Every decision we make involves an element of risk and uncertainty. Whether choosing where to have dinner on a Saturday night or what to pack for a weekend hike, the choices we make can oftentimes lead to unexpected outcomes. The ramifications of such a decision become far more serious when made in the context of a patient’s health — yet these are the types of decisions physicians make everyday.
In each patient visit, physicians are forced to make diagnoses and recommendations while lacking critical patient information. The clinical “educated guess” is unfortunately endemic to medicine, but it’s a problem that been severely exacerbated by siloed information systems and antiquated referral processes. It’s no wonder that when discussing the top challenges in healthcare, interoperability consistently sits at the top of providers’ lists of needs.
This dilemma is as alarming as it is widespread. According to one study, “only 10 percent of ambulatory practices and 30 percent of hospitals were found to be participating in operational health information exchange efforts,”. With healthcare costs continuing to rise 5.3% per capita in the United States, many have estimated that interoperability could save the US healthcare system $30 billion a year while simultaneously improving care outcomes and safety.
So what can we do? With billions of dollars already spent trying to find solutions, how do you improve a broken process where so many have previously failed?
The answer lies in a patient-centered care network. Taking a patient-centered approach, which means putting the patient’s data at the center of the care ecosystem, will be the much needed catalyst for interoperability. By moving away from existing static records to dynamic records that simplify patient handoff, you’re able to give providers the most accurate and complete picture of their patient’s health.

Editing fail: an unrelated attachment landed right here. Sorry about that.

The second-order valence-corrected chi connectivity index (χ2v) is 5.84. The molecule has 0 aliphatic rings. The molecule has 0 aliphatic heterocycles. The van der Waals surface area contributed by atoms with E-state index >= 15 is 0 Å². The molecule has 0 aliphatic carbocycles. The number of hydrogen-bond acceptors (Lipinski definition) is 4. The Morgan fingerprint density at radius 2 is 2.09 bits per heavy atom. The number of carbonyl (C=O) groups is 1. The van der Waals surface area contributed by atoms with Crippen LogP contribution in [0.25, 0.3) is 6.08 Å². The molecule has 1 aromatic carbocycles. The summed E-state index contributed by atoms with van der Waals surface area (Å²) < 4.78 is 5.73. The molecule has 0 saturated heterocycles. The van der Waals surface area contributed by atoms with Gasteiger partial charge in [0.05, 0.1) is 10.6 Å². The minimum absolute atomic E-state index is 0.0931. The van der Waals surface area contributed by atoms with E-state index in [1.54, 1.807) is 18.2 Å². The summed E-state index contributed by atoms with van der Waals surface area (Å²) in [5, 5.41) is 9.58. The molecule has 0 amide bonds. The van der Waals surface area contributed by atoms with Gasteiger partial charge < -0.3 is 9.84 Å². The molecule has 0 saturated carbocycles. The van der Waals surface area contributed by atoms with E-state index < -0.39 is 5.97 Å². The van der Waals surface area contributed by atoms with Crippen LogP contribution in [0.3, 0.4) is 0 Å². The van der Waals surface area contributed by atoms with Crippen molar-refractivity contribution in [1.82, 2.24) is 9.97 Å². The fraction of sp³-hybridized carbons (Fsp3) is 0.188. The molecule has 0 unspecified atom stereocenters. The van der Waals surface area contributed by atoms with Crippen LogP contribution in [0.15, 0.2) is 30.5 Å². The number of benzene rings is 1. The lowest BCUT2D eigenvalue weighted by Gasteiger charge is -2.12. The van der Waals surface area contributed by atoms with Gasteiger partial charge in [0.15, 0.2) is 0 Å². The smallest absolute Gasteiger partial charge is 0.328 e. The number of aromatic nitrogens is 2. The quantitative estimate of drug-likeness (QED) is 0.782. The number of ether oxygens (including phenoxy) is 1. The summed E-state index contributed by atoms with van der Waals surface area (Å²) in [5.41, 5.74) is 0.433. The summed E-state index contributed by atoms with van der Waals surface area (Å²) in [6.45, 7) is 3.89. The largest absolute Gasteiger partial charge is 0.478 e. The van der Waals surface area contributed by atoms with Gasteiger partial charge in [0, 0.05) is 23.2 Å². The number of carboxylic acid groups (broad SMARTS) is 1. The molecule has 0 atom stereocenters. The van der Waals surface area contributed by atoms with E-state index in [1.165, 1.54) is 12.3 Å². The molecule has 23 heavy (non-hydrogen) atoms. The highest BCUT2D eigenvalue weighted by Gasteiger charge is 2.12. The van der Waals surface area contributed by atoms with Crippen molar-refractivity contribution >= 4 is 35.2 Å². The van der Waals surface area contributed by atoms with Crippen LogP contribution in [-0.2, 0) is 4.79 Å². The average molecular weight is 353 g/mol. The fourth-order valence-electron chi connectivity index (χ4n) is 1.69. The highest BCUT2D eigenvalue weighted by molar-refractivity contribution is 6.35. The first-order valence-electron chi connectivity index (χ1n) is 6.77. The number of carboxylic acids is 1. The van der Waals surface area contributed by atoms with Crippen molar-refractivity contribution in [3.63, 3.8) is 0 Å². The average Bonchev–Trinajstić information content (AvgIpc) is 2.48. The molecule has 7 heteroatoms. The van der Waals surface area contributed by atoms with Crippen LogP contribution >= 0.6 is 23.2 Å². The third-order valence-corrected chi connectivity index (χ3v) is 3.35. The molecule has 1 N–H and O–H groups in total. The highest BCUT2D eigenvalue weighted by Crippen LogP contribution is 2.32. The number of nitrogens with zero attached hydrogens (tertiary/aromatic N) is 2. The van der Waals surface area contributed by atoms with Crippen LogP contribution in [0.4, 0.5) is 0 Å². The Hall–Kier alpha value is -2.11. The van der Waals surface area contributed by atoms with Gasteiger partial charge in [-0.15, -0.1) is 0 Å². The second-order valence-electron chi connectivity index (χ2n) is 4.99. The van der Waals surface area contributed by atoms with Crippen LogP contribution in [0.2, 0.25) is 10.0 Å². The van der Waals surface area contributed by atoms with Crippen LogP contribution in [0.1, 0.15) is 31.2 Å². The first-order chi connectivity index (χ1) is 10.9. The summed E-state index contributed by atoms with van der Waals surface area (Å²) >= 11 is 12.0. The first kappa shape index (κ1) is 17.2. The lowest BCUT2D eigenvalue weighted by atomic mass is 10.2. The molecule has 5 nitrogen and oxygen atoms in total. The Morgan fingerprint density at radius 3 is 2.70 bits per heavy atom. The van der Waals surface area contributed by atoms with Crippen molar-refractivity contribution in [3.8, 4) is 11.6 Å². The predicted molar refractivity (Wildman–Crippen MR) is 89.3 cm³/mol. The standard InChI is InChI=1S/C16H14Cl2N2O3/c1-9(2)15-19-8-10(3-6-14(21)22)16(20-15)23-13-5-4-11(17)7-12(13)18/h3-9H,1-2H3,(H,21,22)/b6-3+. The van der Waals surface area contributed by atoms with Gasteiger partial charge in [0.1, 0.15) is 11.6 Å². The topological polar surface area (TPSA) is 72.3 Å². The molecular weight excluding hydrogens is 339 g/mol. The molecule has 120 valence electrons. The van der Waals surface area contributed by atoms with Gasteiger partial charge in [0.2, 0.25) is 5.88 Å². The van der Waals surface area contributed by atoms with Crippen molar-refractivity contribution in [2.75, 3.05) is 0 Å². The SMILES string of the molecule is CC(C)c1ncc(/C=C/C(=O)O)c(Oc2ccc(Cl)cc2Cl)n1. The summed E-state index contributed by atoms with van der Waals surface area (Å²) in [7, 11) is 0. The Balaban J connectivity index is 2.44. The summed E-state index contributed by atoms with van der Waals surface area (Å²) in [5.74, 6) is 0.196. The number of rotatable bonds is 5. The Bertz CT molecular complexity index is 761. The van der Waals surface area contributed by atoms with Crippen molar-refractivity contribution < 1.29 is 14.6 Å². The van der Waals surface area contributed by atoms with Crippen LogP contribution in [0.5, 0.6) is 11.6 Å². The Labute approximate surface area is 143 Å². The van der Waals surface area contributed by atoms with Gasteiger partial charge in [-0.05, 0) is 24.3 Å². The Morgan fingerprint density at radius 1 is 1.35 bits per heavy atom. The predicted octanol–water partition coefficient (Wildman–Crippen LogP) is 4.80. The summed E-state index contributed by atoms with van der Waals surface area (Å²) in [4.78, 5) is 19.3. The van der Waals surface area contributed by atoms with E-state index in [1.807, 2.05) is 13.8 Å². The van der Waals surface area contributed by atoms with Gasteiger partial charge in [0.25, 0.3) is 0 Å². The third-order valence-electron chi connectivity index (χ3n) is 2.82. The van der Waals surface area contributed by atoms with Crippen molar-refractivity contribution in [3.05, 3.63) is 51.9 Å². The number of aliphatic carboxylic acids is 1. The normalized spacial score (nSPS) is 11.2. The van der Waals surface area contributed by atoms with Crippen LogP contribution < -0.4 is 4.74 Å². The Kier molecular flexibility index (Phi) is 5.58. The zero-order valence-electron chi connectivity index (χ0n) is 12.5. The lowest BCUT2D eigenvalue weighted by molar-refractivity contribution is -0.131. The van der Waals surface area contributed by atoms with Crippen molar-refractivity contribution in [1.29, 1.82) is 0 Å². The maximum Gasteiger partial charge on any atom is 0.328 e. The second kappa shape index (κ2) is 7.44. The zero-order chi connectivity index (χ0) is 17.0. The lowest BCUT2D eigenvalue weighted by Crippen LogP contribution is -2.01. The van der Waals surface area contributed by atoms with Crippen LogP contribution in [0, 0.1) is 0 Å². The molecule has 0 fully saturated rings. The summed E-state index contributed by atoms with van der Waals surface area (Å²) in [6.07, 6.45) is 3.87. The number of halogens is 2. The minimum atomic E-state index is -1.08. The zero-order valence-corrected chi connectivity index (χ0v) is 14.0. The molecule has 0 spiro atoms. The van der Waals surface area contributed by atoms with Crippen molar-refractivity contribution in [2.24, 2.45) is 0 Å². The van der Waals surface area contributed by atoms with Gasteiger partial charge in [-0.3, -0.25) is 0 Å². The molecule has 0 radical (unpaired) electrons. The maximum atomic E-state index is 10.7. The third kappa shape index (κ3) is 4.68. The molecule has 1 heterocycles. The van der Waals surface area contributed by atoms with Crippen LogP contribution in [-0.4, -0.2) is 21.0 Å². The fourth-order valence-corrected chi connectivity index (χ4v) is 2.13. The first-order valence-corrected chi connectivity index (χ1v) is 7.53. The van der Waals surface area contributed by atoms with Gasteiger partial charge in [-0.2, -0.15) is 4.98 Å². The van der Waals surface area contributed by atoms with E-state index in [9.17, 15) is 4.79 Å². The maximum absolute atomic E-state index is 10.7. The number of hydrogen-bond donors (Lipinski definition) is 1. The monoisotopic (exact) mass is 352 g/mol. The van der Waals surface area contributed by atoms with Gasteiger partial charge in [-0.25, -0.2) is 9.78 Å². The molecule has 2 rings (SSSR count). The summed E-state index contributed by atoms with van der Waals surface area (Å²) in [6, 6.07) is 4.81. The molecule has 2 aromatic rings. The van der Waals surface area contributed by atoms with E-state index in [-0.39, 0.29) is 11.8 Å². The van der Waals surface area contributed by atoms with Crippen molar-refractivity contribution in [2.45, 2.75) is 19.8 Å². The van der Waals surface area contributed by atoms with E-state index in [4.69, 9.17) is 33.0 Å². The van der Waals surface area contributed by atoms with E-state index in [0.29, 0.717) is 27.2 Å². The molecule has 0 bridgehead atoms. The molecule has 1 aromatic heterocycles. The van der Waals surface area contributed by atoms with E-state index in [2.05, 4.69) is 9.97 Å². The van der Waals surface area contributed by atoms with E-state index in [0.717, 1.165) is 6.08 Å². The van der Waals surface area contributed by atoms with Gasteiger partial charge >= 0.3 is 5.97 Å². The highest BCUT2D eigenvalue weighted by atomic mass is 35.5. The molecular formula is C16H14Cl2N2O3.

At the moment, unfortunately, longitudinal care plans exist largely in theory for most providers. Individual care documentation remains in silos, oftentimes in the offices that created them, disconnected from external practices. Most of the discussion of interoperability focuses on the need to integrate across systems – from one software solution to another.
Instead, the discussion should focus on architecture.Make the patient record the building block upon which healthcare software is built, and systems will always be able to work together. And if these systems are architected around the patient longitudinal record, providers will be able to practice medicine and leverage technology with their focus always in the right place – on their patients.
Just as Google Docs made sharing documents seamless, it’s time we treat our patient records the same way, and empower them with a dynamic, collaborative, and real-time clinical tool that place the patient’s longitudinal story at the center of their care.
By looking outside the four walls of a practice to allow for collaboration on a cloud-based, dynamic patient record, we can elevate the patient record to match the reality of how care is delivered — a network of providers who work together to deliver high quality health outcomes — and allow it to serve as the framework for interoperability.
Learn more about what Elation’s doing to support an on-demand, collaborative care environment through our Longitudinal Patient Record.